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Groups Call for Equal Coronavirus Relief for Americans Abroad

Posted on Mar. 25, 2020

Two advocacy groups are pushing the U.S. government to extend tax relief under the Coronavirus Aid, Relief, and Economic Security (CARES) Act to include U.S. citizens living abroad.

In a March 24 letter to members of Congress, Treasury, and the IRS — including Treasury Secretary Steven Mnuchin, Senate Majority Leader Mitch McConnell, R-Ky., and House Speaker Nancy Pelosi, D-Calif. — American Citizens Abroad Inc. (ACA) and its sister organization, American Citizens Abroad Global Foundation, outlined several areas they said require attention. 

The CARES Act, which was introduced March 19 by McConnell, is the third in a series of relief packages introduced recently by lawmakers to help Americans deal with the economic and health crises brought on by the coronavirus. Under the bill, U.S. taxpayers would receive a recovery rebate check in an amount based on their 2018 tax returns. Amounts would vary, depending on a taxpayer’s filing status and income.

The organizations called on the government to ensure that the mechanics of the 2020 recovery rebates announced in the CARES Act are in place, saying relief payments made electronically are preferable to checks. “Mailing checks to Americans living in places like Greece or Turkey or Ghana would be a nightmare. The mail is slow, and things get lost. Paper documents traveling through the postal system in the midst of a pandemic is not a good idea,” ACA Executive Director Marylouise Serrato told Tax Notes in a March 24 email.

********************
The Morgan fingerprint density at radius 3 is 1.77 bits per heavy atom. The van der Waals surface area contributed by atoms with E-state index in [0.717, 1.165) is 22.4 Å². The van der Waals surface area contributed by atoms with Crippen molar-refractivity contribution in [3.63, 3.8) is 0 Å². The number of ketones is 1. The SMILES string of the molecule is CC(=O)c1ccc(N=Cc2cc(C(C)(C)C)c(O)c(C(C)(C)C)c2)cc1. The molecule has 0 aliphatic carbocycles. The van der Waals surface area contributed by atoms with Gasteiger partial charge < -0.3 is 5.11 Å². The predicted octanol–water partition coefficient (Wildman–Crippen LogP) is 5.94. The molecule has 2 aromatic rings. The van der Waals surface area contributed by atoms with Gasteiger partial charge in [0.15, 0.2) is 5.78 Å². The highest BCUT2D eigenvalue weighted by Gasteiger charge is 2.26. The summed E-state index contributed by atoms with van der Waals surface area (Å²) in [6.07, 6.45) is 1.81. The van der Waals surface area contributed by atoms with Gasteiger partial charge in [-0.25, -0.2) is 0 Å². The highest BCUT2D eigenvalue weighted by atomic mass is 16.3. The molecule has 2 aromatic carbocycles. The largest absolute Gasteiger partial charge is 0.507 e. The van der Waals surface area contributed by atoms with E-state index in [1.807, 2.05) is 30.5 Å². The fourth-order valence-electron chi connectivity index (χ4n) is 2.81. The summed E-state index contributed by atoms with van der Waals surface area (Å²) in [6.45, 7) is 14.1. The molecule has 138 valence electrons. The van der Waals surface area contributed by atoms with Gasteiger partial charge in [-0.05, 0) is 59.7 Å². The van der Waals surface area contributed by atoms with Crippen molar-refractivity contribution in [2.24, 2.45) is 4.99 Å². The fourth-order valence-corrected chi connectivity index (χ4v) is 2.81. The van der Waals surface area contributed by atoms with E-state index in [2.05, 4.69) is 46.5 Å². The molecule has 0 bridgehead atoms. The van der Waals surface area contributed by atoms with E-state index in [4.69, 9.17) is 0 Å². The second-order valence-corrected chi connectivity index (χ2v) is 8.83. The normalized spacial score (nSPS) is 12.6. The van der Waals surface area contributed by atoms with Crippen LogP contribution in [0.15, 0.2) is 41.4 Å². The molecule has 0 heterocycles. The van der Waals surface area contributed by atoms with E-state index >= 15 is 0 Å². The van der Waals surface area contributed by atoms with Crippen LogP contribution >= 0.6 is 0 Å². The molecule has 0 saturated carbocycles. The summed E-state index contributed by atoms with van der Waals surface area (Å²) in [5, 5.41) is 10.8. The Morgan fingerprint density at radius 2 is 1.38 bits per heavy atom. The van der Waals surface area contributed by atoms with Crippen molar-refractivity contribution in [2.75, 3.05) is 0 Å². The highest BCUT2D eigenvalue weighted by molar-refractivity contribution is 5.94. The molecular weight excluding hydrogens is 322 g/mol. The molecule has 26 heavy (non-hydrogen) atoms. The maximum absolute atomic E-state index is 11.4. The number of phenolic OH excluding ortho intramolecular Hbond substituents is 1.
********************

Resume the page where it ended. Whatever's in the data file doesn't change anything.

ACA offered assistance through its work with the State Department Federal Credit Union (SDFCU). “This account is perfect for emergencies like this. SDFCU is a highly regarded U.S.-based institution and . . . makes it easy for account holders to transfer funds to an individual’s local foreign bank, or make transfers immediately to relatives in the U.S., or do all manner of other things,” Glen Frost, ACA associate legal counsel, said in a March 24 releaseAlthough it is not the only option available, it is one that the government should keep in mind, the letter says.

ACA also advised drafters of the CARES provisions not to base the amount of a refund or credit on a taxpayer’s tax liability because that would lower the amount received by most Americans abroad. “Americans abroad, looking at the entire population, frequently do not pay a great deal of U.S. tax. This is because they pay high taxes elsewhere and credit those taxes against their U.S. tax liability. If rebates or other forms of payments are tied to tax liability instead of, say, adjusted taxable income, Americans abroad might receive little or no monies. This is simply not fair, because these individuals are as much U.S. taxpayers as anyone else,” Serrato said.

The groups' other recommendations include taking into account different tax filing deadlines; ensuring that electronic filing goes smoothly, especially for those who obtain professional tax return preparation services; and providing loans to small businesses owned by U.S. citizens living abroad.

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